“So as a result, what is happening is our brain is becoming more and more inactive. It is becoming more and more slow. Like the body becoming fat because of lack of activity, the brain also becomes thicker. It is not able to function properly. It is not able to think. Our memory becomes very slow because of these reasons.”


Aakansha, 31, who works as an Architect, and Ayush, 25, who works as a Finance professional, agree on common symptoms and causes related to cognitive fog; despite differences in age, gender and work profiles, among other things.
“I have observed changes in my memory since the past 1.5 years,” says Aakanksha. “I forget about events, names of people, and can’t recall what happened a few days back.”
Ayush adds, “I tend to skip names of people around me, as if it’s almost erased from my memory. I once or twice forgot the conversation I had with people, and don’t remember it until the time they circle it back to me.”

As for the cause, both feel stress to be a contributing factor. The analysis might be correct, as Dr Bahrani explains, “stress and tension have a profound effect on cognitive function. It can lead to chronic pressure, impairing memory and consciousness.”
Long COVID and Brain fog
Apart from poor lifestyle habits, the impact of Coronavirus infection and pandemic is also one of the contributing factors behind cognitive decline for some people.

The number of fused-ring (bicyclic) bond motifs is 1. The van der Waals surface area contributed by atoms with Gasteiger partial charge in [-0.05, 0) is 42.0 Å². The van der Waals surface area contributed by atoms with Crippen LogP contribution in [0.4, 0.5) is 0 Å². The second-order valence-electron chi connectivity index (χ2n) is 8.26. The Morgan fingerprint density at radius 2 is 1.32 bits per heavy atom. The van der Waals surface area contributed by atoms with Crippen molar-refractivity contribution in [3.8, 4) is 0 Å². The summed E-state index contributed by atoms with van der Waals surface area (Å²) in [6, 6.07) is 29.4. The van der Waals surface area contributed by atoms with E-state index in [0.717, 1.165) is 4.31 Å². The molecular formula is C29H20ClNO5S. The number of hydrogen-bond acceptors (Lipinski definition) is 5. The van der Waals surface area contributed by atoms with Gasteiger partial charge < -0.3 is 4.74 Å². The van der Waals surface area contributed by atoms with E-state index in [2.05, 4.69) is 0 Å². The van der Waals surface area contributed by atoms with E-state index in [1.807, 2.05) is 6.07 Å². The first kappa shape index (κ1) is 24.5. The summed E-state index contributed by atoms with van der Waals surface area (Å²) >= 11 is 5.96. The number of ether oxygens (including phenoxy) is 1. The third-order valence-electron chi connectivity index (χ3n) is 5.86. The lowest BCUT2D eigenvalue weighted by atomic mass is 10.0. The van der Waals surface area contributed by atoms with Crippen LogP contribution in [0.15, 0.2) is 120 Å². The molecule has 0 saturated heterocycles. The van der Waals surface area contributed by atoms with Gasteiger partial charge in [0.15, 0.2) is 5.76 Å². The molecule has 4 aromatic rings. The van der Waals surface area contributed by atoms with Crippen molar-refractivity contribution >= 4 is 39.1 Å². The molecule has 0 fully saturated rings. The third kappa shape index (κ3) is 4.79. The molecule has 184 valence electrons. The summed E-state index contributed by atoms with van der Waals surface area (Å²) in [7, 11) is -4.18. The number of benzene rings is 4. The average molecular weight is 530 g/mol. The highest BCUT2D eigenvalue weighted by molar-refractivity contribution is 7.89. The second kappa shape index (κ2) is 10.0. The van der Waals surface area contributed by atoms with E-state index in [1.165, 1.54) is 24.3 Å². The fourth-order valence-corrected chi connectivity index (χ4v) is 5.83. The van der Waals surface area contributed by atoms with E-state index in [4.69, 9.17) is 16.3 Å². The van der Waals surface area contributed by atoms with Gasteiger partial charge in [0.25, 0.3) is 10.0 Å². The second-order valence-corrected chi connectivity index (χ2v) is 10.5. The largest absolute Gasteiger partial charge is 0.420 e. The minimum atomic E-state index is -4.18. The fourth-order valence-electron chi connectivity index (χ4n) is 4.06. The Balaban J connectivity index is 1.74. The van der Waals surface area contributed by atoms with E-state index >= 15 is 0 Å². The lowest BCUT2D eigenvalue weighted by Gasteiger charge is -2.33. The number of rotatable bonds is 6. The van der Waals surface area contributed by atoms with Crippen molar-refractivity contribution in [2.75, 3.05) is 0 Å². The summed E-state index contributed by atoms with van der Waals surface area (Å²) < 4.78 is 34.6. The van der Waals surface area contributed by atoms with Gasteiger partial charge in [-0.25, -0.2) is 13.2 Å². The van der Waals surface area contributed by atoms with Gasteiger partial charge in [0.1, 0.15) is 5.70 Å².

Mayank, 27, recalls, “if I remember correctly, everything before the pandemic is distinctly categorized into specific memories with clear time stamps, but during the pandemic and particularly after that, my brain seems to be acting in a mush mode.”

He added, “I experience difficulty in remembering details of the day and weeks. New information, in particular, slips off easily. I end up mixing up time and sequences of events.”
Other possible causes
Dr Jyoti Kapoor, founder-director and senior psychiatrist, Manasthali, shares other common causes that can lead to mental fog:

  • Lack of Sleep: Many people today struggle with inadequate sleep due to busy schedules, electronic device use, or other factors.
  • Sedentary Lifestyle: Lack of physical activity is associated with various health issues, including cognitive decline.
  • Poor Diet: Diets high in processed foods and low in essential nutrients may negatively impact cognitive function.

Remedies to clear brain fog
To combat cognitive fog, “it is important to strive for stability. Incorporating breaks, workouts, and satisfactory sleep into our routines, in conjunction with pressure control techniques, can substantially enhance mental clarity and quality well-being,” says Dr Bahrani. “Regular exercising not only blesses the body but also stimulates the brain, promoting higher cognitive features. Quality sleep is crucial for memory consolidation and overall mental clarity.”


For stress management, regular practice of yoga asanas such as Viparita Karani and breathing exercises such as Bhramari Pranayama can be helpful.

Udgeeth pranayama- The 5-minute guided meditation for mindfulness

“It’s essential to recognize that these factors are interconnected, and addressing one aspect may positively impact others. If someone is constantly experiencing cognitive difficulties, it’s advisable to consult with a healthcare professional to rule out any underlying medical conditions,” signs off Dr Kapoor.